dc.description.abstract<table><tr><td colspan="2" class="item-title">Adding Evidence to Policies: Investigation and Collaboration</td></tr><tr class="item-sponsor"><td class="label">Conference Sponsor:</td><td class="value">Sigma Theta Tau International</td></tr><tr class="item-year"><td class="label">Conference Year:</td><td class="value">2007</td></tr><tr class="item-author"><td class="label">Author:</td><td class="value">Hamilton, Scott Edward, BA, BSN</td></tr><tr class="item-institute"><td class="label">P.I. Institution Name:</td><td class="value">Lehigh Valley Hospital</td></tr><tr class="item-author-title"><td class="label">Title:</td><td class="value">RN</td></tr><tr class="item-email"><td class="label">Email:</td><td class="value">Scott.Hamilton@LVH.com</td></tr><tr><td colspan="2" class="item-abstract">[Research Presentation] Background: Evidence Based Practice [EBP] is the use of current evidence to improve patient outcomes. Our institution required departments to find evidence to support all hospital administration policies; we took on the challenge of blood administration. Despite its complexity, it challenged the department research team to learn the practice of evidence based medicine and to become a resource for future EBP within our department.&aacute;Evidence was obtained from primary and secondary literature searches and hospital experts in different disciplines.&aacute; Methods: An initial literature search using multiple databases yielded no random control trials [RCT] or systematic reviews (Level 1 evidence).&aacute; Additional research was obtained from a variety of hospital experts, committees, and departments including the hospital Transfusion Committee, Infectious Disease, Trauma, and Anesthesia. A hospital created &aacute;EBP practice toolkit, a step by step guide, was used to assist in reviewing and revising the clinical policy. Reviewed data was recommended for incorporation into the hospital policy and procedures manual, including an order for total fluid volume during blood administration via CAPOE [Computer Assisted Physician Order Entry] to maximize patient safety.&aacute;Results: The most recent Level 1 or Level 2 evidence is from the 1980s, so we relied on expert opinion from different disciplines to support the new policies.&aacute; One major resource included the institution&AElig;s Transfusion Committee, representing physicians, nursing, blood bank, and risk management to name a few.&aacute;This committee oversees all transfusions, reviews all relevant literature, and adopts policy accordingly.&aacute;Summary/Conclusion: Minimal literature was found that could be applied to clinical practice, requiring&aacute;more extensive research analysis and additional collaboration.&aacute; Most of the evidence was provided by interdisciplinary experts both on site and within the literature. The results obtained from the experts showed concrete evidence supporting clinical policy.&aacute; Future recommendations include further research in the areas of blood administration.</td></tr></table>en_GB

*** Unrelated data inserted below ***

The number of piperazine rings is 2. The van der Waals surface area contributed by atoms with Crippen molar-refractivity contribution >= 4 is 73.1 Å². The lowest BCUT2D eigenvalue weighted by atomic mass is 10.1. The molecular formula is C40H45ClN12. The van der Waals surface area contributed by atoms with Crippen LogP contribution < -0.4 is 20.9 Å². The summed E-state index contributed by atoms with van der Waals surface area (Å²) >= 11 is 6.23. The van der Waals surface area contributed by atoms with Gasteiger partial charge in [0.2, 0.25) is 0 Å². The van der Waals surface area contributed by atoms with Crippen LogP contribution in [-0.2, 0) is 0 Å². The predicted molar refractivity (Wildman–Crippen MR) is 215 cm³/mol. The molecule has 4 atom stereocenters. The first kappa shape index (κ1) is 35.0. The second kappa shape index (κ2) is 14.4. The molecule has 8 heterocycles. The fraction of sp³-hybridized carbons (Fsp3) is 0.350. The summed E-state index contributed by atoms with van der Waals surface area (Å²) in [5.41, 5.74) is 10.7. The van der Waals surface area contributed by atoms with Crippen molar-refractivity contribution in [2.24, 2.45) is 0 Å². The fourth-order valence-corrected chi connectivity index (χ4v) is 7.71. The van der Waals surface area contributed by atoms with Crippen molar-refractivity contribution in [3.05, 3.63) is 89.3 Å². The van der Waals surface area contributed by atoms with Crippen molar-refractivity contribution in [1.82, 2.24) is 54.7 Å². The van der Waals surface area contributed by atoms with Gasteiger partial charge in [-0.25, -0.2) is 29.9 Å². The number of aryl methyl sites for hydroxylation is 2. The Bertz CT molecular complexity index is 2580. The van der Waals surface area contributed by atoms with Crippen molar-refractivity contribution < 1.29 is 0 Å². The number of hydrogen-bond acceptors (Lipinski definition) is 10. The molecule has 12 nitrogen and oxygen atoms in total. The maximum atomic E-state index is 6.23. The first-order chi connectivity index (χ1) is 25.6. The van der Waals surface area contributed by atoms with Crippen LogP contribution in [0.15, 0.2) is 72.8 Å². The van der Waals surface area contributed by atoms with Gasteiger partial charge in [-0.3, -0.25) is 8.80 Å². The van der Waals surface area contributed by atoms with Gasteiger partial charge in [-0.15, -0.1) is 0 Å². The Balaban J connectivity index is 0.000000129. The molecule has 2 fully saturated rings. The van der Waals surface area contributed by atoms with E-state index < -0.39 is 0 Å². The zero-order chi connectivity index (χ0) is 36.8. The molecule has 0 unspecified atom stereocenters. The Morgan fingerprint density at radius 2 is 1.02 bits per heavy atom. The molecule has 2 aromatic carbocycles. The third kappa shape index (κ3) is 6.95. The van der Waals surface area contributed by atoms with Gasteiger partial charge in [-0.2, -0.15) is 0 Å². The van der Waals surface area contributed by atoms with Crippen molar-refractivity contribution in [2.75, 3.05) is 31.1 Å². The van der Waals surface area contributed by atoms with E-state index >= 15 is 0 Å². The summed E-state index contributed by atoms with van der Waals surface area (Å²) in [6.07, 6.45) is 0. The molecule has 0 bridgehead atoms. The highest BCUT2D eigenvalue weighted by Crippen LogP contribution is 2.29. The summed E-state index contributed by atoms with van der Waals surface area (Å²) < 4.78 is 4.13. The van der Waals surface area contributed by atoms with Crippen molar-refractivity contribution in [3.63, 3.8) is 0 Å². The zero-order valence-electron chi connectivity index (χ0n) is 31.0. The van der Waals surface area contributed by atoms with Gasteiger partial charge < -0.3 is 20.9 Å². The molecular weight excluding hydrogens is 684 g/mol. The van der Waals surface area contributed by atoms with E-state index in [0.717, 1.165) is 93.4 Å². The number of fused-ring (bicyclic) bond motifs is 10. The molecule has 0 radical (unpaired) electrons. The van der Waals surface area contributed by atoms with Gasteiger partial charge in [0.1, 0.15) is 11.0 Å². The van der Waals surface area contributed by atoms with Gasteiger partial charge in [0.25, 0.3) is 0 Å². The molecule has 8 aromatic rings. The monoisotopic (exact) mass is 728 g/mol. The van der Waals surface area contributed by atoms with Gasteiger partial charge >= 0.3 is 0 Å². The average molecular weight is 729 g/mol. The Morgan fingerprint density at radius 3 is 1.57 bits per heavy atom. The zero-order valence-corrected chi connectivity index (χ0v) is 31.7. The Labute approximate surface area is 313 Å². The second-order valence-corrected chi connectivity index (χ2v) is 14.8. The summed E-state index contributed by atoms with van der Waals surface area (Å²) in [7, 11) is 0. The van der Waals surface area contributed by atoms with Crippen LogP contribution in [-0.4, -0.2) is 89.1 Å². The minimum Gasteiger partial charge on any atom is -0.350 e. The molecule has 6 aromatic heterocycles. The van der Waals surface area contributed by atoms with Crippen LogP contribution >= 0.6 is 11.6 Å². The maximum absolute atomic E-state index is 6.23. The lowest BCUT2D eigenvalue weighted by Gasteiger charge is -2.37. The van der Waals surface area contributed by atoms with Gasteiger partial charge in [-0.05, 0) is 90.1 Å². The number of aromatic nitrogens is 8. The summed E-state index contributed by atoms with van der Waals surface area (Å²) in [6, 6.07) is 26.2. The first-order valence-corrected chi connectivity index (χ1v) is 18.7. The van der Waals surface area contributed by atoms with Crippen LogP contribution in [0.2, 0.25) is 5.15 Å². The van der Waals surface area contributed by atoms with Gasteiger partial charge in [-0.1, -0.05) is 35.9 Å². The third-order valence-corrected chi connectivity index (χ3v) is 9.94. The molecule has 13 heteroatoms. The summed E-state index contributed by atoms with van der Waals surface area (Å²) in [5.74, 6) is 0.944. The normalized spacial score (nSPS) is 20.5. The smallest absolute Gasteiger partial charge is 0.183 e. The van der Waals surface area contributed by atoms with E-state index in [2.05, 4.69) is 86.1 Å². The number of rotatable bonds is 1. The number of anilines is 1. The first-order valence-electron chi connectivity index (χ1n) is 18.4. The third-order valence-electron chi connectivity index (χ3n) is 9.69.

dc.date.available2011-10-26T12:49:10Z-
dc.date.issued2011-10-17en_GB
dc.date.accessioned2011-10-26T12:49:10Z-
dc.description.sponsorshipSigma Theta Tau Internationalen_GB